PULLMAN – Albert Schweitzer seems an unlikely source of inspiration for 21st century educators. He was born in the 19th century and deliberately turned away from an academic life.
“People…cannot understand why I feel removed and especially why I don’t care about my ‘career’ as a professor!” he wrote to his future wife. “No, I want to live, live my life – you understand me!”
Education philosopher A.G. Rud includes that quote in his new book, “Albert Schweitzer’s Legacy for Education: Reverence for Life” (Palgrave Macmillan, 2011). The subtitle is a reference to the philosophy that won Schweitzer the 1952 Nobel Peace Price.
Rud, dean of the WSU College of Education, was inspired to write the book because of the passion that Schweitzer showed in his second career – the one that made him world famous.
“What he did was so radical,” Rud said. “He left a comfortable life as a pastor, as a scholar and as a musician in Europe and, at age 30, devoted himself to others by becoming a doctor and going to Africa to establish a hospital.”

Just as Schweitzer answered a calling, Rud said, so do teachers. They may not go to a foreign land, but they devote themselves to others. He added that educators can learn from the attitude that Schweitzer called reverence for life.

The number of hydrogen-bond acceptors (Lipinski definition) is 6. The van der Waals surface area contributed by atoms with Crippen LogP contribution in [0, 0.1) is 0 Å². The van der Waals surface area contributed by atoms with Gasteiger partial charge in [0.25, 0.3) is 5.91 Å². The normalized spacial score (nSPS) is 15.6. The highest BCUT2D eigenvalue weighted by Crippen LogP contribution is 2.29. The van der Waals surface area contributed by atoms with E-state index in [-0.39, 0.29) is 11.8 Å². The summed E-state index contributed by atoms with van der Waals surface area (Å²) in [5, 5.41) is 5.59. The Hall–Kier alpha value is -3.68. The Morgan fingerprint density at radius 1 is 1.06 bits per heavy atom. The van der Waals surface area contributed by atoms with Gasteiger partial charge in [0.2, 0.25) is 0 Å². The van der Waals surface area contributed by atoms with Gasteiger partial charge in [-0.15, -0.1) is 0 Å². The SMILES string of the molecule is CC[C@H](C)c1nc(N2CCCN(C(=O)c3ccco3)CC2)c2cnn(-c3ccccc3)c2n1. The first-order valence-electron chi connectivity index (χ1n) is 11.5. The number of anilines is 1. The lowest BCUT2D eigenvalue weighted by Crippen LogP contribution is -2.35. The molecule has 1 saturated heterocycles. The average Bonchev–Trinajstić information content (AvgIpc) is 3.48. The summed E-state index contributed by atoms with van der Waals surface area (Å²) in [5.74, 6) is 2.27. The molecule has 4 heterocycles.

“By reverence he means not only respect but a sense of awe – a deep understanding of nature and human beings and their connection,” Rud said. “What I develop in my book is an idea called practical reverence. We can take this attitude of awe, respect, wonder and connection and bring it to the kind of things we do with students, with teachers and with educational leaders.”
Rud wrote the book after visiting Florida’s Harmony Institute. Its mission is to promote human health and well-being through the interaction of people, animals and the environment. Its founder, Martha Lentz, was inspired by Schweitzer.
“Until then, like most people, I knew Schweitzer as some sort of remote figure in history who helped people in Africa,” Rud said. “When I read more about him, I thought there hasn’t been enough work done linking him to education.
“Writing this book brought together my interest in the human-animal bond, my education work, and my appreciation for somebody who was a philosopher and a thinker” Rud said.